The Autumn season, when summer blends to fall and the harvest is in full swing. The last stone fruits lay next to the first winter squash, eggplants next to apples and so on. This is by far our favorite time of year for produce. Mature […]
We have been asked more than a few times for a description of how we make this bisque at events over the last few months. I appreciate everyone being so patient while we waited for our badly needed website update and worked a particularly busy […]
As a native of Ireland, I have always had a soft spot for rhubarb.
This peculiar, Spring/Summer vegetable was a dessert staple that was in heavy rotation half the year (my grandparents grew rhubarb in their garden); to this day, the scent of freshly cut stalks still evoke childhood dessert memories for me.
Rhubarb crumble, rhubarb tart (Irish “pie”), rhubarb sponge (cakey spoon pudding) – usually slathered in warm custard. We were rhubarb purists…
This under-appreciated perennial crop needs cold winters to set and cold nights during its growing season to thrive. So basically, Ireland is the ideal climate.
One of my favorite cookbooks is Alice Waters’ “Chez Panisse Fruit”. It is an alphabetical treasure trove of recipes by fruit type. Her baked rhubarb compote combines 2 pounds of diced rhubarb, the juice of one valencia orange and a cup of sugar (sometimes we throw a vanilla bean in there too if we are feeling fancy!). Covered and baked in a 350F oven for 30 minutes, the resulting compote is a bright pink, tart and sweet reminder of just how delicious rhubarb can be. For savory ideas, serve with young, soft cheeses and a crusty baguette, or as “relish” for a grilled pork chop. For desert, dollop on top of a panna cotta or vanilla ice cream, or, just keep it simple and pair it with fresh cream or slightly warmed custard.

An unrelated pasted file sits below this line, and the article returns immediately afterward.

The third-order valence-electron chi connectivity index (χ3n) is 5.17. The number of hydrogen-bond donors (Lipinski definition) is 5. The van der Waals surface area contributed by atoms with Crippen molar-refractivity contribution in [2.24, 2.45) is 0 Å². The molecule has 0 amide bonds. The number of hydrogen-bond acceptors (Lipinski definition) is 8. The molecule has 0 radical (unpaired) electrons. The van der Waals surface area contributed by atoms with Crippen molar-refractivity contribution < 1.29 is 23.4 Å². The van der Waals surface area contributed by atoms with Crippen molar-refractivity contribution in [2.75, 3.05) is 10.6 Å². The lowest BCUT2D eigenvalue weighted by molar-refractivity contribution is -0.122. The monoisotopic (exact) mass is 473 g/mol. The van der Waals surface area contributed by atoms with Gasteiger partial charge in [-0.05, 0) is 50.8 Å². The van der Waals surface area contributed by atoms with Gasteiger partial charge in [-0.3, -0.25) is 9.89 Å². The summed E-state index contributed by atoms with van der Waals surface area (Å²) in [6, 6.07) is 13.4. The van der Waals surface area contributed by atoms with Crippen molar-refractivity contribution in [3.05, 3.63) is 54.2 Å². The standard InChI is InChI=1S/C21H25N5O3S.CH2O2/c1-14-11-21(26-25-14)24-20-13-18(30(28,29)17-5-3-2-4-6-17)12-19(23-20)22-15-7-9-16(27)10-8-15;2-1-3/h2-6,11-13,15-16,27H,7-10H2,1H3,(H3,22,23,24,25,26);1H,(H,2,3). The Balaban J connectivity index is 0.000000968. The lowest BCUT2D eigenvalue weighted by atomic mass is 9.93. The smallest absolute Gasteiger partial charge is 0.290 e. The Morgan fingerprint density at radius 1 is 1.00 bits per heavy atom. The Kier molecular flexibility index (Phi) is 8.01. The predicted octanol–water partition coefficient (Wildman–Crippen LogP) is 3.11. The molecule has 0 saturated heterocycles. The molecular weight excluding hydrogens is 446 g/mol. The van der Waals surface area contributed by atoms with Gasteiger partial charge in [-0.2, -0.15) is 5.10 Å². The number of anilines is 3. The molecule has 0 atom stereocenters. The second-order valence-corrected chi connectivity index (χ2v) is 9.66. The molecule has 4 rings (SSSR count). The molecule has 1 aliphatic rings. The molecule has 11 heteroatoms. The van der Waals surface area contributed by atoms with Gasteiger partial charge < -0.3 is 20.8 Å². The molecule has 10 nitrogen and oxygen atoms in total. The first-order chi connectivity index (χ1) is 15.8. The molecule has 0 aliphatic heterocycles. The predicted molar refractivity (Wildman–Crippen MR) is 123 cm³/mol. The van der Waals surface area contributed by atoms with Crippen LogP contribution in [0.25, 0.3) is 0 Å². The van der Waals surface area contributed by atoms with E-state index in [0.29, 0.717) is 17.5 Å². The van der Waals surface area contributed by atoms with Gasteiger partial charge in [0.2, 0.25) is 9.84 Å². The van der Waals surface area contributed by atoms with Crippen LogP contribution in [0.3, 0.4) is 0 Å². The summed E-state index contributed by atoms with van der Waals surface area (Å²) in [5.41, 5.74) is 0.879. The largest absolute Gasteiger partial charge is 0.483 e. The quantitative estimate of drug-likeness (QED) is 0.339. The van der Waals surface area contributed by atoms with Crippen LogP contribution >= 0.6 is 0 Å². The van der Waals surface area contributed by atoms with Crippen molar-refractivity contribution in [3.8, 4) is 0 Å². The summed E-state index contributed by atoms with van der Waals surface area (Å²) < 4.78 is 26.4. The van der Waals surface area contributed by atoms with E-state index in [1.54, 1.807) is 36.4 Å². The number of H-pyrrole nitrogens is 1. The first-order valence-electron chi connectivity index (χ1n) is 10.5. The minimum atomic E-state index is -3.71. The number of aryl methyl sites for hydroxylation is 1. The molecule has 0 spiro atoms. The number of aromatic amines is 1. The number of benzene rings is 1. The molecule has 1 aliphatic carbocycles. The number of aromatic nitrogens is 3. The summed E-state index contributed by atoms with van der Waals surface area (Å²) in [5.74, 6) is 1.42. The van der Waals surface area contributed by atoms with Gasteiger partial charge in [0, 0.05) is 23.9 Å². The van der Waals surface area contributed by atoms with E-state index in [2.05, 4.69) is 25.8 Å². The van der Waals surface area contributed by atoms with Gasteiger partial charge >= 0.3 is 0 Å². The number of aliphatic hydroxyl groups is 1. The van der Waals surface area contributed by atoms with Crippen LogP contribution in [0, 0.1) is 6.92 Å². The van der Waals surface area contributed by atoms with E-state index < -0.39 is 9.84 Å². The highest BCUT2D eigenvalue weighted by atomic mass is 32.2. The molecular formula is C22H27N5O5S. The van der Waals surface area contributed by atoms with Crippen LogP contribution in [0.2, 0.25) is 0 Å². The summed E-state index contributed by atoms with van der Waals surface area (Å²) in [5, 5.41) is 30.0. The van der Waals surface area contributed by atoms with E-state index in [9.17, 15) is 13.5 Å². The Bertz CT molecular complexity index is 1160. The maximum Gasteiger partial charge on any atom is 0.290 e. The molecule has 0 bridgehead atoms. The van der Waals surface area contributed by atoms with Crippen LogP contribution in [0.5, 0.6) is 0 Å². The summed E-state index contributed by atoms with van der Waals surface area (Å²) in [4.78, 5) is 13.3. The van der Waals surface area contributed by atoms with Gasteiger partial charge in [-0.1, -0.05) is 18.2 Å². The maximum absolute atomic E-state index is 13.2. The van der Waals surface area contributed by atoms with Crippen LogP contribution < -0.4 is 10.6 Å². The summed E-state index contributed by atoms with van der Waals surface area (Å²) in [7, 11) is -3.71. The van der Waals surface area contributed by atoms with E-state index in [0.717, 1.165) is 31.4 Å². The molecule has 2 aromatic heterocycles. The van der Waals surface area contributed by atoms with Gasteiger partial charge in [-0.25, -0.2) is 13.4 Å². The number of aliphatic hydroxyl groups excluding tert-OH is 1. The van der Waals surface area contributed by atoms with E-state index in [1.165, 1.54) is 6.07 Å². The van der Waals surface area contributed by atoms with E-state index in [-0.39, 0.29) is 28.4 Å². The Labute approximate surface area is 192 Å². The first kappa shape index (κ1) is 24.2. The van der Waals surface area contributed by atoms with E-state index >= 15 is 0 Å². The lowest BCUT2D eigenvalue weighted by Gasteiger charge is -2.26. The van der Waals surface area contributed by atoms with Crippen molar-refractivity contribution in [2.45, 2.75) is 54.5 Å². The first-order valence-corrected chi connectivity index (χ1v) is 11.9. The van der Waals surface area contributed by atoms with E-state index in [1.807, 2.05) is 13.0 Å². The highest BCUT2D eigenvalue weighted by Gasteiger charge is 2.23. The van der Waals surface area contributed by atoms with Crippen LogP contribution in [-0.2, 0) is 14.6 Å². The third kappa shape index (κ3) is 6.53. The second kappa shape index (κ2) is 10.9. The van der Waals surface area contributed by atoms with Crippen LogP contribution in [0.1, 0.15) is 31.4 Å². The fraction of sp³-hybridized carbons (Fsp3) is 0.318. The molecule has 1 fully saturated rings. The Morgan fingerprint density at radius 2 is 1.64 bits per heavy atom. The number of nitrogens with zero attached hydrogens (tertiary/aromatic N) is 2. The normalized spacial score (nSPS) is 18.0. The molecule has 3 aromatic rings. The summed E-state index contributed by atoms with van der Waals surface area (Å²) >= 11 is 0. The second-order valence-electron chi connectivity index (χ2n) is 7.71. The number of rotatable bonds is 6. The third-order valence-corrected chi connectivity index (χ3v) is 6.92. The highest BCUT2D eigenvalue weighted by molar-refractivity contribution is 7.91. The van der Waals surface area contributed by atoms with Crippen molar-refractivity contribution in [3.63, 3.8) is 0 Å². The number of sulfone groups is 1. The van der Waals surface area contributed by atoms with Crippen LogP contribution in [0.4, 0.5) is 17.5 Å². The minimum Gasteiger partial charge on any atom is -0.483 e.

Speaking of peculiar; the leaves of the plant are poisonous, the stalks are unpalatable raw, and, the word “rhubarb” in Ireland can be used to mean “nonsense”…
e.g. Stop talking rhubarb!!
……Rejoice! The Meyer lemon was introduced to the US from China in 1908. It is named after the agricultural explorer that gathered a clipping of what is thought to be a cross between a regular lemon and an orange tree. How are they different from […]